Galaxy without dark matter challenges scientific theories

Doug Carpenter
March 30, 2018

Many galaxies in the universe, included our own, have an estimate of roughly 30 times more dark matter compared to the normal matter as we know it. Most current narratives suggest that because dark matter dominates the universe, slightly denser patches of dark matter would have provided the initial seeds for things to clump together in the early universe and eventually end up as stars and galaxies.

First identified with the Dragonfly Telephoto Array (DFA) and later observed by the Sloan Digital Sky Survey (SDSS), the NASA/ESA Hubble Space Telescope, the Gemini Observatory and the Keck Observatory, the galaxy without dark matter stunned scientists. "This thing is astonishing", said team member Pieter van Dokkum, "a huge blob that you can look through. It is literally a see-through galaxy", he added.

Yale University astronomer Pieter van Dokkum stumbled on the ancient galaxy that is "as big as the Milky Way but with only 1 percent of its stars", AP writes. They followed the motion of 10 star clusters to work out how much mass the galaxy had.

And the results were somewhat surprising; NGC 1052-DF2 contains at least 400 times less dark matter than astronomers predict for a galaxy of its mass, and possibly none at all. "To me, there are many ways that you could form a galaxy like this - for example, in a collision of other galaxies".

So, finding a galaxy with no dark matter raises the question: if the galaxy has no dark matter, how did it form?

Dark matter is the bedrock that all galaxies are anchored to.

In recent decades, astronomers have believed that invisible, mysterious dark matter is the dominant aspect of any galaxy. The ones in NGC 1052-DF2 are mysterious in and of themselves: Many are comparable in brightness to Omega Centauri, the single brightest globular cluster in the Milky Way. Dark matter seems to be needed to draw in sufficient material to form the galaxy and its stars, and halos of dark matter keep galaxies from spinning apart as they rotate.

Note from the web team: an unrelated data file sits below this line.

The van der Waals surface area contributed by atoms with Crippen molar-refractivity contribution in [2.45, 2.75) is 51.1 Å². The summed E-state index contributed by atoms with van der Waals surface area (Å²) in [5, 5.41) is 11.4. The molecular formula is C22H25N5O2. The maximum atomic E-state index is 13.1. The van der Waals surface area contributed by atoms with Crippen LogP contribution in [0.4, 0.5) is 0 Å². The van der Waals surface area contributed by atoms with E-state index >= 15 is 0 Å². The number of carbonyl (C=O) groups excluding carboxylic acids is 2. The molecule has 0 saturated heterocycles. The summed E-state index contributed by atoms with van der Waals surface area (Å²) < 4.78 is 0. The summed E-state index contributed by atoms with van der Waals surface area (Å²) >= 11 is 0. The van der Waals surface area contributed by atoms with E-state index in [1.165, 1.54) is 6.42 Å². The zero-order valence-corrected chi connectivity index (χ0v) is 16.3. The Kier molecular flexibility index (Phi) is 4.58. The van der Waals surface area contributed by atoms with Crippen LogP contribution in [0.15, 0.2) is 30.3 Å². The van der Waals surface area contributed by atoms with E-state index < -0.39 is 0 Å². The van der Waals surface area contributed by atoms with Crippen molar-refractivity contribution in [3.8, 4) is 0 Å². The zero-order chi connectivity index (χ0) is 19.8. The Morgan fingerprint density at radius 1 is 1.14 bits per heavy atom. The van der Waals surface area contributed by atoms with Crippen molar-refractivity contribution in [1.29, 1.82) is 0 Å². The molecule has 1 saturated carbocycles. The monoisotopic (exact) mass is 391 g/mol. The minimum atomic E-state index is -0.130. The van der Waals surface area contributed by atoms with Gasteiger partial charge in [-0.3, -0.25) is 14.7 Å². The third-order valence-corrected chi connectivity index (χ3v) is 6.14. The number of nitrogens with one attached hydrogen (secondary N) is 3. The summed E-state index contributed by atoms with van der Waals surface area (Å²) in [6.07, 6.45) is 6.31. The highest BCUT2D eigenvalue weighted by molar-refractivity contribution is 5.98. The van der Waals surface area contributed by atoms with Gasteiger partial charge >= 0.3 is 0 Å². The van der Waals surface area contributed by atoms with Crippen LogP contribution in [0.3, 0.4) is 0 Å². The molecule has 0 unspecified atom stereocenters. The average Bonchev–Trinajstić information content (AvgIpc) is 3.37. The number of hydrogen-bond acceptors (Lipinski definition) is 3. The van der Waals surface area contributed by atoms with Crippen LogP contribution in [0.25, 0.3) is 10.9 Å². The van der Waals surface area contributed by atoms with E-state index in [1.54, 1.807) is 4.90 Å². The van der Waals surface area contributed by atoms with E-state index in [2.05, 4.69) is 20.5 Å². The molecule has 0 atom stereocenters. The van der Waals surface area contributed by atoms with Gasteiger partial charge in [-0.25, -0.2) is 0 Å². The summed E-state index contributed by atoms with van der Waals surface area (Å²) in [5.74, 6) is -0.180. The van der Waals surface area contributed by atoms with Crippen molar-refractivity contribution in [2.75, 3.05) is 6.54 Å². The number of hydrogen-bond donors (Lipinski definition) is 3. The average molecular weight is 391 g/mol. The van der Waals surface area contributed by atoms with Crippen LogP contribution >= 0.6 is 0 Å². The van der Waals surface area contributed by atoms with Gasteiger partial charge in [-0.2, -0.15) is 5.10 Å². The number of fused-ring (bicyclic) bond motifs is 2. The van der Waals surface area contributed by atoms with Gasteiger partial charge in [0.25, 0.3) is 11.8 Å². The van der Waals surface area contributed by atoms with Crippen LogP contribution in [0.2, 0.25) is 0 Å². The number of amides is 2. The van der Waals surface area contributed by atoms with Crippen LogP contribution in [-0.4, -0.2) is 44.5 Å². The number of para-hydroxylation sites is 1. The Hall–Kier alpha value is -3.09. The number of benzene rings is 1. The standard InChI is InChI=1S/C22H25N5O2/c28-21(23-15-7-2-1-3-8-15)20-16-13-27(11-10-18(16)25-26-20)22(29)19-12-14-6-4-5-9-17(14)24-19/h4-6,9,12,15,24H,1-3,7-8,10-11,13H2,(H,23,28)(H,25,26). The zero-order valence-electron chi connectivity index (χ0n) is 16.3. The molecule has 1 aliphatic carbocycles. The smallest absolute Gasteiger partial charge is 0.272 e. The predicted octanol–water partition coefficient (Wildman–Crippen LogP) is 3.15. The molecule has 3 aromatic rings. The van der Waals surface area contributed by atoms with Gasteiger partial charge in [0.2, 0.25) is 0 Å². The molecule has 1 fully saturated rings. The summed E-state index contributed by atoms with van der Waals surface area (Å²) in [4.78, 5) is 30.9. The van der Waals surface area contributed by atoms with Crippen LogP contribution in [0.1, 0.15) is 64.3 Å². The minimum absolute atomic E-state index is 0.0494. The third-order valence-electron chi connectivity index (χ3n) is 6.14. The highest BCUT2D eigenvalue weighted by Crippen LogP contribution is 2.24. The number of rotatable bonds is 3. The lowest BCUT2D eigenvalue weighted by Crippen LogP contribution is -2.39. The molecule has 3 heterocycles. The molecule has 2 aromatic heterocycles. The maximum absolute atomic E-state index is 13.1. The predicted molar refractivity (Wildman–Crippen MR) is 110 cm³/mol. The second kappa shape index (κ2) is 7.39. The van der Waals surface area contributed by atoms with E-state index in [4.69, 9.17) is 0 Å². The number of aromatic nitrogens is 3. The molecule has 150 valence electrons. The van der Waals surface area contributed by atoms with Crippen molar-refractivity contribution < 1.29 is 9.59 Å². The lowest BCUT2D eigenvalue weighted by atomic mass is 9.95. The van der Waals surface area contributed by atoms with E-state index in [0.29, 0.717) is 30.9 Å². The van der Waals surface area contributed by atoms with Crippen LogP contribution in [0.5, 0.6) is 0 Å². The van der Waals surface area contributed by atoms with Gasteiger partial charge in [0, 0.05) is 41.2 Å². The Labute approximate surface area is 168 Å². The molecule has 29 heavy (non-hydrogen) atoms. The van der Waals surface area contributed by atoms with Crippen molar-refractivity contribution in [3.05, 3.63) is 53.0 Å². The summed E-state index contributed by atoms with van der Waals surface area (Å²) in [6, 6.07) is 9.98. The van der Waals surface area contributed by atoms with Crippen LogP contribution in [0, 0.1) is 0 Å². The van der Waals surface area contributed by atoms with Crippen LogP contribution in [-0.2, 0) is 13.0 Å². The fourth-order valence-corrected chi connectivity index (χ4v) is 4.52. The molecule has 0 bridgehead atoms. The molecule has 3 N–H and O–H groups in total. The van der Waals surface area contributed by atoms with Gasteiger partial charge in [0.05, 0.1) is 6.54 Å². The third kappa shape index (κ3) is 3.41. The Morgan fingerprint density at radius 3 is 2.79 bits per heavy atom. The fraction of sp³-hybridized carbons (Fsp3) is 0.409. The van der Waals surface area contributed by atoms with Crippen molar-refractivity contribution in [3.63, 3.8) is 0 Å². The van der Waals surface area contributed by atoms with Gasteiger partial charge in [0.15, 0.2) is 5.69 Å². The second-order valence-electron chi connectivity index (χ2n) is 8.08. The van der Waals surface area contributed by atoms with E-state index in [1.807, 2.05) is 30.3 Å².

"If there is any dark matter at all, it's very little", said van Dokkum in the press release. These clusters were found to be plodding along more slowly than expected, meaning there's far less mass in that galaxy than would be predicted.

If NGC 1052-DF2 behaves as the new research describes, he wrote, that presents challenges to both explanations for the missing mass in the universe. So how do astronomers know they exist?

Around 65 million light-years away, there's a galaxy which is called NGC1052-DF2 and which diminishes and diffuse. Yet in this odd galaxy, the projected signatures of these exotic effects are not seen.

These ideas, however, still do not explain how this galaxy formed. This study was published in Nature. "It looked like a diffuse blob sprinkled with very compact star clusters", said co-author Shany Danieli, a Yale graduate student. Because there's some regular issue right here, any kind of variation of customized gravity would certainly have that issue generate dark-matter-like impacts. It turns out that a galaxy without dark matter is incompatible with models that replace it using modified gravity. We only believe dark matter exists because we can see how it affects "regular", or baryonic, matter.

Dark matter and dark energy comprise the rest, and scientists have yet to directly observe either. NGC1052-DF2 disproves that theory, providing further evidence to the actual existence of dark matter. NASA's Goddard Space Flight Center in Greenbelt, Maryland, manages the telescope.

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